Dancing with the Dashing Keith Miller, Brighton 1943

Alan Butcher, courtesy of ESPNcricinfo, where the title is “Keith and Marjorie”

The lady sitting opposite me with clear blue eyes and smooth unlined skin was once a very attractive young woman. I know this without having to look at the photographs of her younger self spread out on the table between us. In fact, I knew it even before I arrived at my mother’s house to meet her neighbour Marjorie Evans for the first time. How did I know this about the 93-year-old I was now sharing a cup of tea with as I enjoyed her reminiscences of the past? Well, in 1943, as a member of the Auxiliary Training Service, she was posted to Brighton and placed in a “hush hush” unit. While there, she, along with some colleagues, attended dances at the Grand Hotel Brighton.

KEITH MILLERThe RAAF organised dances for their men. The ATS girls were invited. The men liked to have girls to dance with, and the ATS girls… well, they liked to dance with the men too! At some stage during one of these dances Marjorie Rowe, as she was then, attracted the attention of the cricketer whom venerated writer Neville Cardus called “an Australian in excelsis: then a pilot, he was that renowned ladies man Sergeant Keith Miller of the RAAF.”

“Oh he was very handsome, very dashing,” Marjorie tells me with a big smile. Did I detect a glassy faraway look in her eye? She giggles. “No, of course not. It was so long ago. All the girls were very jealous, though. ‘Ooh, Keith asked you to dance. Lucky you, he’s very good looking,’ they said.”

“Keith” then was already well known to the girls of the ATS – both at Preston Barracks and the Kings Hotel, where Marjorie ran the Orderly Room. She tells me that Miller was stationed in Brighton too, but there is no record of this and it seems more likely that they met when he was making guest appearances for Sussex at Hove or playing against the county for the United Services.

“I never saw him play cricket. There was a war on, remember, and my job kept me very busy. I was also made physical training instructor mainly because I trained as a dancer, did gymnastics and played lots of sports. Oh, I was very unpopular with the 50-year-olds – getting them up early to run along the front!”

“We danced a few times. Had a couple of walks along the seafront. We couldn’t go on the beach. It was mined, you see, and covered in barbed wire. We had one kiss and then he was posted somewhere else”
A pretty, blue-eyed, athletic-looking girl who is a good dancer is likely to attract the attention of a red-blooded male of Miller’s sort. He was a gambler and carouser by nature and the precariousness of life as a fighter pilot seemed to accentuate these traits. He was determined to live life to the fullest. He might also have admired Marjorie’s own fortitude under fire.

“Oh, jerry would fly over the channel and machine-gun the front. People make such a fuss of things nowadays. You just heard the engines and got out of the way. Simple really. You just got on with it. No choice really. Had a machine gun bullet through the office window one day.”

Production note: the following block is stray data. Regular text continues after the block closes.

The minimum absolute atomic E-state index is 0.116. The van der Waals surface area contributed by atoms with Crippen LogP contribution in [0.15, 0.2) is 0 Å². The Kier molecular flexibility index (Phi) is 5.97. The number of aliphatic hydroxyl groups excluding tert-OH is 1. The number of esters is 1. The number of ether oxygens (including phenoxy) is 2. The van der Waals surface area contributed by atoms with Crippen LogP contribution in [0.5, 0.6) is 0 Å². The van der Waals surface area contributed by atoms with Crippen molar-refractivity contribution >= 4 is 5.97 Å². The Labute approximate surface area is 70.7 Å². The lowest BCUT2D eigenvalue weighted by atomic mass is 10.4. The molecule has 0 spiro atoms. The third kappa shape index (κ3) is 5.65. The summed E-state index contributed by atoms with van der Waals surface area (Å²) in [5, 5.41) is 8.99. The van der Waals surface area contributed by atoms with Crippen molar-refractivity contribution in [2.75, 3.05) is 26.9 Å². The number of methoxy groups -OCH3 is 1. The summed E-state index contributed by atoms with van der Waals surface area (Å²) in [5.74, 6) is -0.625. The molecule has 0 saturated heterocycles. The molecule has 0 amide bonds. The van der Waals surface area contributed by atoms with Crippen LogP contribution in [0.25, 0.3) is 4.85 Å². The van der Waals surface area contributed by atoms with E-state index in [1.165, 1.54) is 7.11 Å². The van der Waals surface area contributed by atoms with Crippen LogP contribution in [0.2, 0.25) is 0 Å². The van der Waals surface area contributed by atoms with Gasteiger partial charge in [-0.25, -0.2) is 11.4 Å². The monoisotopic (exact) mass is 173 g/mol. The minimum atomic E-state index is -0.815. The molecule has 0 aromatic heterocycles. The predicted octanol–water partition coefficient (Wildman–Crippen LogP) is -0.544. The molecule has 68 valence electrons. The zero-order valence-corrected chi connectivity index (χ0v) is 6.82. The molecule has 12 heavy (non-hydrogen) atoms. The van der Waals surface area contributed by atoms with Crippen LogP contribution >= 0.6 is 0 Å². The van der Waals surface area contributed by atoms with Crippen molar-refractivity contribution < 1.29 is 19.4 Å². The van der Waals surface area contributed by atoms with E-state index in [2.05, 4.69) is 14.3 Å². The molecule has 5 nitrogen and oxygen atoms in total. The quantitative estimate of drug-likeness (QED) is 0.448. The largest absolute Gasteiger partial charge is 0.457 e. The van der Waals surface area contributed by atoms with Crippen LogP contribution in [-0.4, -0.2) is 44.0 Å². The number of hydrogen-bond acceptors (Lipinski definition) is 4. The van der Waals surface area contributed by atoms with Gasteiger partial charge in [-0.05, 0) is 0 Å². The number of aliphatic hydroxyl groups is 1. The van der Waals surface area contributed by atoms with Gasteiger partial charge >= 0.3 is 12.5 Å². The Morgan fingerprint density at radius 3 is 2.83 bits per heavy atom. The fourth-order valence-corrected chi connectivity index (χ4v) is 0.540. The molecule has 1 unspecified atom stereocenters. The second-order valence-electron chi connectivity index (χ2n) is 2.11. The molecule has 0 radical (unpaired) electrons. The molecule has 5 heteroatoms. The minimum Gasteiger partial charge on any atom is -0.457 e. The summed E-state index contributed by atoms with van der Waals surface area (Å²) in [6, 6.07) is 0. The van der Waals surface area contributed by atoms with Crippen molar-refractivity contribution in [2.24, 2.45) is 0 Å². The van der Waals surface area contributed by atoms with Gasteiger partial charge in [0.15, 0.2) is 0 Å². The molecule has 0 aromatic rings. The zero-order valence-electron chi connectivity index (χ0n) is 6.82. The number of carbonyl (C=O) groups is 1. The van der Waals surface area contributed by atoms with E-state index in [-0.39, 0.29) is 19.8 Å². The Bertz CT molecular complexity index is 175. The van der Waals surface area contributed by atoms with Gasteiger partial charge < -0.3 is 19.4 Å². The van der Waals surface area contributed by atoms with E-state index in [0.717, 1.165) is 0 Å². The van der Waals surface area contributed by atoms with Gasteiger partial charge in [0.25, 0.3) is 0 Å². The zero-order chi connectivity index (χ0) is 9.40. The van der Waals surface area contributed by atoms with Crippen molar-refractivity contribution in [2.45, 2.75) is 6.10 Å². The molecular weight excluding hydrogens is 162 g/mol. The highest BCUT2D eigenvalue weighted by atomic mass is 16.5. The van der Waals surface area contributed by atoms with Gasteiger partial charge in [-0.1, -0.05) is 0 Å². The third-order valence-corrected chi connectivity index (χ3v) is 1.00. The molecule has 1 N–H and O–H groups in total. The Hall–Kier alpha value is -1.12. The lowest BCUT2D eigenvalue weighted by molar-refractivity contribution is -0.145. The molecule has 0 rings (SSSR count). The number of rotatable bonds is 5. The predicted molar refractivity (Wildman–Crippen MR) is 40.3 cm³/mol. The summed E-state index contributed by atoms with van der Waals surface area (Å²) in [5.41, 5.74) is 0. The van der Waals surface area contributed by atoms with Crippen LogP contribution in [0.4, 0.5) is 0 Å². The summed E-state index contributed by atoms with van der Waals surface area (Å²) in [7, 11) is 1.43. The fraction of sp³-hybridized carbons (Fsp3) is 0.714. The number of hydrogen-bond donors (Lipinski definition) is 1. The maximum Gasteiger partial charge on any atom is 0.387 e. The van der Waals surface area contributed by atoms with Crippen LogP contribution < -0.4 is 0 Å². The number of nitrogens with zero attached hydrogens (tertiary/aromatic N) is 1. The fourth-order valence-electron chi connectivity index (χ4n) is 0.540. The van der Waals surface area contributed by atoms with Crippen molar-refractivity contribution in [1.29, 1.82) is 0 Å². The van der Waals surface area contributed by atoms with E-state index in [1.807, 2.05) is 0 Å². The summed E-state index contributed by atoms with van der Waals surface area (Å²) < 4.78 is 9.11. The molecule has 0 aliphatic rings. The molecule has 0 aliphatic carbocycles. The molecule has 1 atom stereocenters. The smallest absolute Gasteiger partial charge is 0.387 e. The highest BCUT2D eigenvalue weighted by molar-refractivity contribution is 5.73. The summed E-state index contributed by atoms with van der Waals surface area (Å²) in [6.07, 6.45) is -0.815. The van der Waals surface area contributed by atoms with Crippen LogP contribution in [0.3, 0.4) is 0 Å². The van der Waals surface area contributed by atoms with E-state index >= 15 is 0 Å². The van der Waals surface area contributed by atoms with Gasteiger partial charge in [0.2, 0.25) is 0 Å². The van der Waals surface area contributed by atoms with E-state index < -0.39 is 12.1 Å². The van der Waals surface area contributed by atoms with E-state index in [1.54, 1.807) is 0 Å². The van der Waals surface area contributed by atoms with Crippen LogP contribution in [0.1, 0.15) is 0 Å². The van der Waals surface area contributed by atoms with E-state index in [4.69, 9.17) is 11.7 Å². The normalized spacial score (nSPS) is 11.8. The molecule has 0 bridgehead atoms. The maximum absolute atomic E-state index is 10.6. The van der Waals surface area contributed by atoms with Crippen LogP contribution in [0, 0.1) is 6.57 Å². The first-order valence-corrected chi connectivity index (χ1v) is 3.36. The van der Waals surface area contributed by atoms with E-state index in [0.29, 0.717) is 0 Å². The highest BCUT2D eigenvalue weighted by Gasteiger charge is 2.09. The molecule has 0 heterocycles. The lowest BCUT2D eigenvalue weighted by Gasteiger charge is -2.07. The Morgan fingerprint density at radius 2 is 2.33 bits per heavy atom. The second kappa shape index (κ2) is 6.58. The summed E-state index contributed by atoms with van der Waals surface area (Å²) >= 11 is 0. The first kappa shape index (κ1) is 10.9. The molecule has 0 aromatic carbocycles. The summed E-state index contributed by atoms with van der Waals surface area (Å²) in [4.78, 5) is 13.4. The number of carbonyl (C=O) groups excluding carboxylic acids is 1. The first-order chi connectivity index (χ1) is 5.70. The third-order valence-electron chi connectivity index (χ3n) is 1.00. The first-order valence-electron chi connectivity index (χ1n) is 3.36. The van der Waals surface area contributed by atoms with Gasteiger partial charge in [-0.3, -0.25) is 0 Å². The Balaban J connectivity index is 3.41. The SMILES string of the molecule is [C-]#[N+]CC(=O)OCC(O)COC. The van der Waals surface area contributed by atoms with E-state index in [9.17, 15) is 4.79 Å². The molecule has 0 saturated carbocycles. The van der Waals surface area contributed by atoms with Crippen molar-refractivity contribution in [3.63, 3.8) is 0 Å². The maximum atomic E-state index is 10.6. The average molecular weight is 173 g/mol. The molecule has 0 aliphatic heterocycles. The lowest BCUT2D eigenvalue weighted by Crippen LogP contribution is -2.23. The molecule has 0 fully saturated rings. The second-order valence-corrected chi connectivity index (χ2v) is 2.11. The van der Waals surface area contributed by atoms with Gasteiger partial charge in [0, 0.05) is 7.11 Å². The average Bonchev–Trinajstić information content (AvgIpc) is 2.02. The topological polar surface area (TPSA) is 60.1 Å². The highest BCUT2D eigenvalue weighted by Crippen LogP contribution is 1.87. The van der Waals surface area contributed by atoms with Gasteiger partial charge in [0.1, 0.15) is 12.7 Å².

Marjorie’s war ended in 1944 while she was at home on leave. On January 14 at 8.50pm, a German bomb fell on the Davis Theatre in Croydon High Street, killing six and injuring 25 of the 2000 people who were in the audience. Marjorie, who was among them, was left with a severely damaged back that led to her being invalided out of the ATS.

“Luckily the bomb didn’t explode or it would have been much worse. I was desperate to see that film and it hadn’t even started!”

Over the next three years their lives took different paths. Miller became a sporting glamour boy thanks to his exploits with teams representing the dominions, overseas armed forces, and in the Victory Tests. Miller thrilled thousands by day with his outrageous strokeplay and unpredictable fast bowling, and rampaged through London with his great pal Denis Compton by night. Marjorie, by contrast, had a lonely slog to regaining fitness and mobility. Three days a week for three years she took the return journey to London for physiotherapy. “Oh, that bus ride was very uncomfortable with a bad back. But what could I do? I just had to get on with it.”

And so she did, despite that injury and other setbacks, and became a piano teacher. Many of her pupils found their way into prestigious orchestras, and she even taught a deaf and dumb person to play. She became director of the Croydon Music Festival from 1972 until 1986. She has also thrown herself into charity work; the day before I spoke to her she had taken part in a charity walk around Keston Ponds and raised over £500 for St Christopher’s Hospice.

“I don’t feel too bad today,” she told me, “but three miles is about as much as I can do nowadays.”

A suitably shamed interviewer had one more question for this remarkable lady.

“So do you have any regrets about Mr Miller?”

“Oh, good gracious, no. We danced a few times. Had a couple of walks along the seafront. We couldn’t go on the beach. It was mined, you see, and covered in barbed wire. We had one kiss and then he was posted somewhere else. That’s how it was during the war.”

Alan Butcher is a former Surrey captain and England opener who later coached Zimbabwe

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